Discussions over who controls or should control the repair process are endless. Companies? Regulatory bodies? The General Attorney’s office? Affected communities? These discussions require almost as much attention and energy as the endless hours of governance meetings and the demands of consultants and auditors. In the end, they consume more than 50 per cent of the time and energy dedicated to the whole initiative. Does that make sense? How do we conduct an inclusive process with efficiency and focus on the repair results (and not on the means)?
Yet other challenges interfere in the process, creating a chaotic tangle. The collapse of the dam took place in a historical context of environmental degradation of the Doce river basin. The last 100 years have been devastating. Huge volumes of sewage and industrial effluents have contaminated the river. Erosions and sand removals occur throughout the territory. As is common, environmental impacts become social ones, in a perverse combination. Communities have historically been left to fend for themselves. A long sequence of inadequate public policies generated economic informality and critical situations of social vulnerability. Undoing the damage of an environmental disaster that took place amidst institutional fragility requires complex interactions with local executive and legislative powers holding diverse agendas and expectations, for which the Renova Foundation should clearly not be made responsible. The mixture of political and business liabilities with the liabilities created by the collapse of the dam has created an explosive ideological cocktail.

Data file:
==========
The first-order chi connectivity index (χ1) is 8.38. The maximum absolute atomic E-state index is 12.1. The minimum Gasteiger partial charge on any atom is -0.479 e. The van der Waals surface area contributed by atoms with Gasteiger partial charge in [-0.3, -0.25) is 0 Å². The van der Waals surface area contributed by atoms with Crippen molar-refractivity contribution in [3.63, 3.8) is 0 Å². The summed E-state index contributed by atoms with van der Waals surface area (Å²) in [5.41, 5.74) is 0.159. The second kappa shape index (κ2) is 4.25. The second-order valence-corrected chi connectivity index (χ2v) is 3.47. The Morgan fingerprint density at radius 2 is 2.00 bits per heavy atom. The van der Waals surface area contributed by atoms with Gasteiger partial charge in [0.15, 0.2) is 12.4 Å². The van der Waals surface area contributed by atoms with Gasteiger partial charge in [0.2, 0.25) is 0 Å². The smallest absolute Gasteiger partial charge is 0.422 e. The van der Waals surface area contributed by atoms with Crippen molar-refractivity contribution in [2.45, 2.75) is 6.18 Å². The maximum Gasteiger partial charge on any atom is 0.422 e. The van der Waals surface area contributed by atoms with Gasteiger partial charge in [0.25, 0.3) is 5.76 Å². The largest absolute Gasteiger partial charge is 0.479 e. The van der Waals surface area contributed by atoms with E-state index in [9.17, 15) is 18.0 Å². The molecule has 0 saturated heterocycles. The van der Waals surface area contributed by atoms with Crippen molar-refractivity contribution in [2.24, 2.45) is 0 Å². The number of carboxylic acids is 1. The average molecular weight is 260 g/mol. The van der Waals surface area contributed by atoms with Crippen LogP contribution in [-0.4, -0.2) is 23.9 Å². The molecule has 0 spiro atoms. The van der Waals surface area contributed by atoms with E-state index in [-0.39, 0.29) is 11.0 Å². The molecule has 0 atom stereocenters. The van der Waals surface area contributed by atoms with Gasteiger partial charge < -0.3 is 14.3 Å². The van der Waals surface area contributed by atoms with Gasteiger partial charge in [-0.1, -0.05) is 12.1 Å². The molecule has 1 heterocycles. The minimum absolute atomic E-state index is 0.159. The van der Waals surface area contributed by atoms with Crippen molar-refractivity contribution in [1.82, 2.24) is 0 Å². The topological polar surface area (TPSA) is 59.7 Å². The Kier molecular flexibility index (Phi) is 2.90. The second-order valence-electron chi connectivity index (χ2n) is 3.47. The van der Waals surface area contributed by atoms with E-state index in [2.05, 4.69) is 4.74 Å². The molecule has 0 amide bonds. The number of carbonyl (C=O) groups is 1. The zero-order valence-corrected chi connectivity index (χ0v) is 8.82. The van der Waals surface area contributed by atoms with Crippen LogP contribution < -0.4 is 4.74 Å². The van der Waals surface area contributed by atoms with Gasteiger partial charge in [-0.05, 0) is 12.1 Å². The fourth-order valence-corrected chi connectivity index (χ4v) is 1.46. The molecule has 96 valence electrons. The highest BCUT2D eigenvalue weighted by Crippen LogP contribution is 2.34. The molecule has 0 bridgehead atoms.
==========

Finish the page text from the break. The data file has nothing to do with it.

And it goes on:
Perhaps the greatest challenge lies in the design of compensation for the victims, including those in the informal economy. There are countless victims whose occupations straddle the line between informality and illegality, such as fishing without formal authorisation, agricultural activities in disagreement with the Forest Code, removal of sand above the authorised level, traditional forms of mining merging with illegal ones.
So far, a large number of projects have been carried out, with over R$ 5.5 billion disbursed in the form of compensation payments, land purchases, resettlement, housing units, infrastructure work (including water quality monitoring systems and treatment stations). Still, much more needs to be done.
Meanwhile, whether inside or outside the governance structure, people affected by the disaster continue to vocalise their pleas in different ways. We welcome criticism of the performance and especially of the speed of our efforts. However, just as broad social participation is absolutely necessary, we believe that responsibility for the success of the recovery efforts must be equally shared. Making the Renova Foundation a repository of guilt is easy, but it will hardly benefit those most affected.
We understand that this model of social control is necessary in situations with such magnitude and complexity. Now, if we want the recovery efforts to go beyond the “nothing was done and nobody was arrested” storyline, we have to move beyond simplistic and superficial criticisms, and we need to learn to deal with our disagreements through mediation, rather than litigation. Anyone willing to do a quality immersion in the local reality will see the problem in its full complexity and will understand the need to focus on efficiency so that the recovery efforts benefit the people and communities who have lost loved ones, their livelihood and their quality of life.
- The post gives the views of its author, not the position of LSE Business Review or the London School of Economics.